"Book burning" refers to the ritual destruction by fire of books. Usually carried out in a public context, the burning of books stems from cultural, religious, or political opposition to the materials. In 1933, Joseph Goebbels, Nazi Minister for Popular Enlightenment and Propaganda, began an effort to bring German arts and culture in line with Nazi goals. The government purged cultural organizations of Jews and others alleged to be politically suspect or who performed or created art works which the Nazis labeled “degenerate.” German university students were among the vanguard of the early Nazi movement. The ultra-nationalism and antisemitism of middle-class, secular student organizations had been intense and vocal for decades. After World War I, many German students opposed the Weimar Republic (1919-1933) and found in National Socialism a suitable vehicle for their political discontent and hostility.
On April 6, 1933, the Nazi German Student Association proclaimed a nationwide “Action against the Un-German Spirit,” to climax in a literary purge or “cleansing” by fire. In a symbolic act of ominous significance, on May 10, 1933, university students burned upwards of 25,000 volumes of “un-German” books, presaging an era of state censorship and control of culture. On the evening of May 10, in 34 university towns, right-wing students marched in torchlight parades “against the un-German spirit.” The scripted rituals called for high Nazi officials, professors, university rectors, and university student leaders to address the participants and spectators. At the meeting places, students threw the “unwanted” books onto bonfires with great ceremony, band-playing, and so-called “fire oaths.” In Berlin, some 40,000 persons gathered to hear Joseph Goebbels speak.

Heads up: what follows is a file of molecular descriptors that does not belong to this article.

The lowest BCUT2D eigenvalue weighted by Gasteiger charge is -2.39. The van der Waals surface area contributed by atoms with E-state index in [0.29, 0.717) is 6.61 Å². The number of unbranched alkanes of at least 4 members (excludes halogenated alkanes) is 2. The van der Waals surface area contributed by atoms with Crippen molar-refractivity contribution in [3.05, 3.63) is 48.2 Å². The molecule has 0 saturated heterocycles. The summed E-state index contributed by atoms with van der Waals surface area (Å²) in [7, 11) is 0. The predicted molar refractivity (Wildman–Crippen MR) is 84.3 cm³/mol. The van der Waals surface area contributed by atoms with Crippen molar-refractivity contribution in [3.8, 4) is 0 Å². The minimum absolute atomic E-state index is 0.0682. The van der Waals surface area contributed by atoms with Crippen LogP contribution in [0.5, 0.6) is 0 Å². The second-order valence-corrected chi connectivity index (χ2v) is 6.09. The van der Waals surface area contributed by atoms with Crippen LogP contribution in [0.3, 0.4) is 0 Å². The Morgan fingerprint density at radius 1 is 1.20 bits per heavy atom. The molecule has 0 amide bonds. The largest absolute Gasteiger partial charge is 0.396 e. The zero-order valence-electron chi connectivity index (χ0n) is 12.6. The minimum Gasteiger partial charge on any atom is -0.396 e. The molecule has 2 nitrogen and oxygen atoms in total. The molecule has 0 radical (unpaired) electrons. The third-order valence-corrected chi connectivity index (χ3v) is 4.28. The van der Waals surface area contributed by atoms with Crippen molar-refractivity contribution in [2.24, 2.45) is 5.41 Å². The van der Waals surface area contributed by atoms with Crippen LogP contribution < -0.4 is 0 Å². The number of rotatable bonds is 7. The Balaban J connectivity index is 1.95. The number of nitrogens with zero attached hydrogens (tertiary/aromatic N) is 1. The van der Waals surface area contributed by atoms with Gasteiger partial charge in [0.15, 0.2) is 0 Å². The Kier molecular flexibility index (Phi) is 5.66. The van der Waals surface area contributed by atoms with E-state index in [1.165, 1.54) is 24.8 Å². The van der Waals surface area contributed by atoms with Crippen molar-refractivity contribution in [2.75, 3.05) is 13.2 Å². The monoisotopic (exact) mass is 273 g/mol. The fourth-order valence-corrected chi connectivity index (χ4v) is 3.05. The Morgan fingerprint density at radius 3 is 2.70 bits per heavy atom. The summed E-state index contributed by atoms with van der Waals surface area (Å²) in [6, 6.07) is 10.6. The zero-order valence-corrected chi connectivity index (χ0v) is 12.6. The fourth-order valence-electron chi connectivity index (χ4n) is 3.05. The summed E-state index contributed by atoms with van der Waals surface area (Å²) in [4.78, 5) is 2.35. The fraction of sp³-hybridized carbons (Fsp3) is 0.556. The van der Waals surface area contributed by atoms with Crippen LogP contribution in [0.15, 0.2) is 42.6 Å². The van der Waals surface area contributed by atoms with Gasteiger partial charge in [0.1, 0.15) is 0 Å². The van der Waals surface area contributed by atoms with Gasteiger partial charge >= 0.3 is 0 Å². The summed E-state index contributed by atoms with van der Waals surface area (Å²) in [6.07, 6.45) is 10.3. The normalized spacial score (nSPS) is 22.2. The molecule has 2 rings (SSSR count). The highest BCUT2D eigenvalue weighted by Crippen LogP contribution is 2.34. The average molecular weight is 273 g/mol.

Among the authors whose books student leaders burned that night were well-known socialists such as Bertolt Brecht; the founder of the concept of communism, Karl Marx; critical “bourgeois” writers like the Austrian playwright Arthur Schnitzler, and “corrupting foreign influences,” among them American author Ernest Hemingway. The fires also consumed writings of the Nobel Prize-winning German author Thomas Mann and works of best-selling author Erich Maria Remarque, whose unflinching description of war, All Quiet on the Western Front, Nazi ideologues vilified. Other writers included on the blacklists were the Americans Jack London, Theodore Dreiser, and Helen Keller, whose belief in social justice encouraged her to champion the disabled and pacifism. The May 10th nationwide program was a success, eliciting widespread newspaper coverage. Radio broadcasts brought the speeches, songs, and ceremonial chants “live” to countless German listeners. Naturally Jewish authors were among the writers whose works were burned, among them Franz Werfel, Max Brod, and Stefan Zweig. The crowds also burned writings of the beloved nineteenth-century German Jewish poet Heinrich Heine who in 1820 had written, "Where they burn books, they will also ultimately burn people."